Uruguay out to upset hosts
In a few hours' time, the curtain will fall on the FIFA Beach Soccer World Cup 2006 and the competition will have a new champion. Hoping it is their name on the trophy, hosts Brazil will be desperate to give their fans something to cheer about after being forced to settle for third place on the podium last year. Uruguay are certain to have other ideas, though, as they aim to see their epic adventure through to the end when the all-South American affair gets underway at 11am on Sunday.
Before that, of course, last year's finalists France and Portugal will be hoping to conclude their own campaigns on a high in the match for third place. Both encounters look destined to light up Copacabana Beach and provide a perfect ending to what has been a dazzling tournament.
France - Portugal (9:30, local time)
The match for third place is often an enigma at any international gathering, with the teams taking part torn between the disappointment of missing out on the main event and the desire to take home the consolation prize. It is the spectators who usually reap the benefits, though, as these matches always seem to be pulsating, open spectacles.
Sunday's instalment also has the added spice of reuniting the two sides who contested the Rio de Janeiro 2005 final, a game the French famously won on penalties. Portugal will no doubt be eager to avenge that defeat, but expect Eric Cantona's men to be highly motivated. Indeed, according to Jeremy Basquaise, they are already focused on bidding farewell to Brazil with a victory: "Our competition went so well that it would be a real shame to end on a sour note."
In the Portuguese camp, meanwhile, captain Hernani promises that his colleagues will be just as focused on the task at hand. "We don't want to leave Rio without getting a place on the podium," he said. "I can't imagine us ending the tournament with a defeat." With so much desire on both sides, it ought to be a match to remember!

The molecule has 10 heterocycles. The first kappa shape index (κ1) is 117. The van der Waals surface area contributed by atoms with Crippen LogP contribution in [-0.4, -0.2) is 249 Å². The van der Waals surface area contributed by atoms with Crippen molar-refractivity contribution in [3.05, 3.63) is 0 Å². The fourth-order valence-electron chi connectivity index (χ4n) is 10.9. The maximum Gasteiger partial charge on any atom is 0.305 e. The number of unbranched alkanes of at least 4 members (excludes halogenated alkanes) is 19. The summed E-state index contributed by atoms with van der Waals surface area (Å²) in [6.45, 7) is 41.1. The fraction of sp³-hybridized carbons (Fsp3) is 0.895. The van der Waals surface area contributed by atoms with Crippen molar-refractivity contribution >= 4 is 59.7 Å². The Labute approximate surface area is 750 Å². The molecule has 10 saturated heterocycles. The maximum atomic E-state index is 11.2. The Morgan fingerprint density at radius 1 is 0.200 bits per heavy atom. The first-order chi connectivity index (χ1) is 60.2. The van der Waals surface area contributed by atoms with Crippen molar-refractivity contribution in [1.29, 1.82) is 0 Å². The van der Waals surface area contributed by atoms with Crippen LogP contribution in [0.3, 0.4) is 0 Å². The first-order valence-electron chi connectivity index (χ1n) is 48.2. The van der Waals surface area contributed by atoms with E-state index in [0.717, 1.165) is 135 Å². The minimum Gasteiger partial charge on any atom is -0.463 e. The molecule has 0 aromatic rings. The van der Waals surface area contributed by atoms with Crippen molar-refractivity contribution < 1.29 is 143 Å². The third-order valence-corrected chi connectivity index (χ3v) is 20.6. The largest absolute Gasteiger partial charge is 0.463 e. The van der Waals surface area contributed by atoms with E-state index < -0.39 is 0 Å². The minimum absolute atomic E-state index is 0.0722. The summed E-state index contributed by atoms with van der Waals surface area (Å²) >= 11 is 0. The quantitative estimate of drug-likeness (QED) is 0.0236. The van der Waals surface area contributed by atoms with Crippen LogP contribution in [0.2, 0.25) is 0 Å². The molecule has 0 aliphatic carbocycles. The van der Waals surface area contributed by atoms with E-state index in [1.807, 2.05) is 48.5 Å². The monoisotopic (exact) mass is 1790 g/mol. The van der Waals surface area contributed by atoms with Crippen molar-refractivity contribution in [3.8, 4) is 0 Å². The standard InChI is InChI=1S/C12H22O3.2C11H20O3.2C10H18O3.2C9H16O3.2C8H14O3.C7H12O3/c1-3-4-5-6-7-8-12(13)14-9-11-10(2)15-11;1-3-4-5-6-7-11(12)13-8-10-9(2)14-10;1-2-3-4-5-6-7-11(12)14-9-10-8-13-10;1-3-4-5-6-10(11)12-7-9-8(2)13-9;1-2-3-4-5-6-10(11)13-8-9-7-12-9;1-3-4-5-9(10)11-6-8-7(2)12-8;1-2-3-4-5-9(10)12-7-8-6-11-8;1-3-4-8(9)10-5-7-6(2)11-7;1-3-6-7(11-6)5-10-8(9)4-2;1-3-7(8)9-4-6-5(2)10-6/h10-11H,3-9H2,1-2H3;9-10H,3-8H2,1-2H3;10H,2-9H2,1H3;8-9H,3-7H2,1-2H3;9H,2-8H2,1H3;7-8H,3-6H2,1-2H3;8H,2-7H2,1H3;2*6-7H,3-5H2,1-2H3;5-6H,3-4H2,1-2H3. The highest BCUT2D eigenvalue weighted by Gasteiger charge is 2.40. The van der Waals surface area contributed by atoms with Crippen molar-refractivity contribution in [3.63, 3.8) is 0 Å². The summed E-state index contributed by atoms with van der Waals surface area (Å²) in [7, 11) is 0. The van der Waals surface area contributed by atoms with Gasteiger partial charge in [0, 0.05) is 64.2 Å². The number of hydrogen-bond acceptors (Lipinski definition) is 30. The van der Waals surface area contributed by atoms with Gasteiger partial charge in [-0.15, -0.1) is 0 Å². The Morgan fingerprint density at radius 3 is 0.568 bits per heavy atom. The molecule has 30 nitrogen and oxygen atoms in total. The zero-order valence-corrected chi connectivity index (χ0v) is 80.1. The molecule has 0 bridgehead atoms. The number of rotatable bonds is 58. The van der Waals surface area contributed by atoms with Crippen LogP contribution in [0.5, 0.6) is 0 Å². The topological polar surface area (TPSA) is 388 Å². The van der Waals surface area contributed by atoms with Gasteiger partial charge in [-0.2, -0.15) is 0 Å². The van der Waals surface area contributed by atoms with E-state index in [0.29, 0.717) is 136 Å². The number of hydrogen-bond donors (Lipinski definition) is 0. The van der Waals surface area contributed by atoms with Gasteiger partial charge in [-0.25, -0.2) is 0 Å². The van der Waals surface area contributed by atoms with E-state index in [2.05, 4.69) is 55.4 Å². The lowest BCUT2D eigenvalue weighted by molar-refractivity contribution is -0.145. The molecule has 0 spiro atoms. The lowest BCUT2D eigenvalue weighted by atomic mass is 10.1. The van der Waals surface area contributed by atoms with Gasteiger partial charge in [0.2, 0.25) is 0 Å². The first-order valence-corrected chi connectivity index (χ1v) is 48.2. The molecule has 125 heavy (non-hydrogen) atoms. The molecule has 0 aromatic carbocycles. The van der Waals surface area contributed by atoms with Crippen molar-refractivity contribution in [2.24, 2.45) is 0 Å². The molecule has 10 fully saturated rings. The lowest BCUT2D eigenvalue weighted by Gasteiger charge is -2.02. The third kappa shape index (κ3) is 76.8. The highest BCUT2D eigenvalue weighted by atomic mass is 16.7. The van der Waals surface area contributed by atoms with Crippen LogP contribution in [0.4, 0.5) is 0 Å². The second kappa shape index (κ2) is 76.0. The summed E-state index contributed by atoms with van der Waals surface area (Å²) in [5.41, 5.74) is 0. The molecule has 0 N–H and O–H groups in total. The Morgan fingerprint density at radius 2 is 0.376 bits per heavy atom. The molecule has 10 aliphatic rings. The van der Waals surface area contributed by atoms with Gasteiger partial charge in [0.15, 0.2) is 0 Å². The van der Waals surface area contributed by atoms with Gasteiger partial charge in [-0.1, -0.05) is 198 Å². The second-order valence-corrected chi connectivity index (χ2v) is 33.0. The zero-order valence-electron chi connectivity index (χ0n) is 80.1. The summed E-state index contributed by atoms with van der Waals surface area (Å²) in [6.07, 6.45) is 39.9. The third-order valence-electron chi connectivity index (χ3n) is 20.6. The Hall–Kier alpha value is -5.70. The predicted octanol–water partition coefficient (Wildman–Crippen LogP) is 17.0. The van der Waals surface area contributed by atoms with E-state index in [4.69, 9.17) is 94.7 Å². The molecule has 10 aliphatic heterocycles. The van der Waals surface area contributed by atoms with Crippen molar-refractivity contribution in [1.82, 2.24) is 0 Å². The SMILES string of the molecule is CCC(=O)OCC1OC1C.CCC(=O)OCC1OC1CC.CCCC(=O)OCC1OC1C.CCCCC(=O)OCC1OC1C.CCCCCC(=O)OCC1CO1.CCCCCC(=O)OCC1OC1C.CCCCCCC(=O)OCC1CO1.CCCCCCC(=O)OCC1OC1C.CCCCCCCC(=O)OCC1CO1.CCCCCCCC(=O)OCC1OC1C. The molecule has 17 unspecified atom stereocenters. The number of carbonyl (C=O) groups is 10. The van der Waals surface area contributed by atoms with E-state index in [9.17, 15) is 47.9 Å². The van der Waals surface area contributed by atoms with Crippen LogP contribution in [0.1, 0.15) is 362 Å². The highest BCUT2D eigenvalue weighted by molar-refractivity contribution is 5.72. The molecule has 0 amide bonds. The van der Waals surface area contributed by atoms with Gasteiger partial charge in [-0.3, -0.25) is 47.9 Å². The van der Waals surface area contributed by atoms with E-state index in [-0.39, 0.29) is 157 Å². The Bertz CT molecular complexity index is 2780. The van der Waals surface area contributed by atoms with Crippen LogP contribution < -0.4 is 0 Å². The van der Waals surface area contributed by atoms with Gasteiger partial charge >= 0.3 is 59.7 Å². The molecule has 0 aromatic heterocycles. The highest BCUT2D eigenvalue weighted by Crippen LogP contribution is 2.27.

Uruguay - Brazil (11:00)
Who could have predicted that Uruguay would be lining up on the sand for the Rio de Janeiro 2006 final when the competition first kicked off? Certainly not the Charruas themselves, as they readily admit. In fact, Diego and Co. had promised to sport radical, new hairstyles if they made it as far as the semis, and they kept their word by facing France with their locks dyed blond and red or cut short in the case of the team's more hirsute stars. Clearly, it did nothing to diminish their celebrated grinta.
Against hot favourites Brazil, though, they will need to raise their game even higher, but the idea of upsetting the hosts on their own turf has inspired memories of Uruguay's famous 2-1 victory at the Maracana in the final of the 1950 FIFA World Cup Brazil™.
"It's impossible to compare the two games, but I can assure you this one is of enormous importance to my players," promised coach Venancio Ramos. "Brazil are the number one team in the world of beach soccer so we'll try and play the best match of our lives." His charges have previous experience of setting out to spoil the home side's party in the South American qualifiers this March, but were unable to stop the Auriverde coming away with a 6-4 group-stage win and a 9-2 triumph in the final.
Nobody in Brazil is taking anything for granted, however, with players and coaching staff alike stressing prudence as they prepare for Sunday's showdown. "We'll go into this match with maximum concentration," warned trainer Alexandre Soares, for example. "Nobody has ever won a game before it was played and we haven't reached our objective yet." Likewise, striker Sidney is making sure to keep his feet on the ground: "Even though the team deserve congratulations for getting this far, we need to beat Uruguay to really have something to celebrate."
The contrast in styles is certain to be acute, pitting as it does a Celeste team comfortable at the back and pragmatic going forward against an explosive Brazil side that has already netted 48 goals. All the pressure looks to be on the Selecao, though, with Ramos keen to point out that his men have already exceeded expectations. "For me, this final is the reward for all the hard work my players have put in," he said. "Since March, they have done nothing other than train, even in winter temperatures of two or three degrees. They deserve to win." The trap has clearly been laid - and only time will tell if Brazil can avoid it.